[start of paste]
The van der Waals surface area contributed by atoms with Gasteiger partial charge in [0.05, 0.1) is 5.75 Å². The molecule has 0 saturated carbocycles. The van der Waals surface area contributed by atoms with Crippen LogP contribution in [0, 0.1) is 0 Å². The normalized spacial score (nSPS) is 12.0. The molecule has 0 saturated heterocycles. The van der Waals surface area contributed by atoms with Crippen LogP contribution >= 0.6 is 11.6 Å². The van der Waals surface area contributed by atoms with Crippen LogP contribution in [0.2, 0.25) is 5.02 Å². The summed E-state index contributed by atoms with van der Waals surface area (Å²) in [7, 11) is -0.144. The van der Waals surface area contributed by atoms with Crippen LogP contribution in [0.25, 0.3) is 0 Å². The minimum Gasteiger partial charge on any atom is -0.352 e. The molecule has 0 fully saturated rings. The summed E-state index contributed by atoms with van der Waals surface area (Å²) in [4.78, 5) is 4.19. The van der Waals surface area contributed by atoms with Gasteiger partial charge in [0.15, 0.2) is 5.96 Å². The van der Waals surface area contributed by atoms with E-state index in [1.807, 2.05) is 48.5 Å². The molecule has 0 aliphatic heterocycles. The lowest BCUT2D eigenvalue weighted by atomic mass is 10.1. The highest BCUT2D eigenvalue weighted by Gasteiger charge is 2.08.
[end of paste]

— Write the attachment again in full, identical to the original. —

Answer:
The van der Waals surface area contributed by atoms with Gasteiger partial charge in [0.05, 0.1) is 5.75 Å². The molecule has 0 saturated carbocycles. The van der Waals surface area contributed by atoms with Crippen LogP contribution in [0, 0.1) is 0 Å². The normalized spacial score (nSPS) is 12.0. The molecule has 0 saturated heterocycles. The van der Waals surface area contributed by atoms with Crippen LogP contribution >= 0.6 is 11.6 Å². The van der Waals surface area contributed by atoms with Crippen LogP contribution in [0.2, 0.25) is 5.02 Å². The summed E-state index contributed by atoms with van der Waals surface area (Å²) in [7, 11) is -0.144. The van der Waals surface area contributed by atoms with Crippen LogP contribution in [0.25, 0.3) is 0 Å². The minimum Gasteiger partial charge on any atom is -0.352 e. The molecule has 0 fully saturated rings. The summed E-state index contributed by atoms with van der Waals surface area (Å²) in [4.78, 5) is 4.19. The van der Waals surface area contributed by atoms with Gasteiger partial charge in [0.15, 0.2) is 5.96 Å². The van der Waals surface area contributed by atoms with E-state index in [1.807, 2.05) is 48.5 Å². The molecule has 0 aliphatic heterocycles. The lowest BCUT2D eigenvalue weighted by atomic mass is 10.1. The highest BCUT2D eigenvalue weighted by Gasteiger charge is 2.08.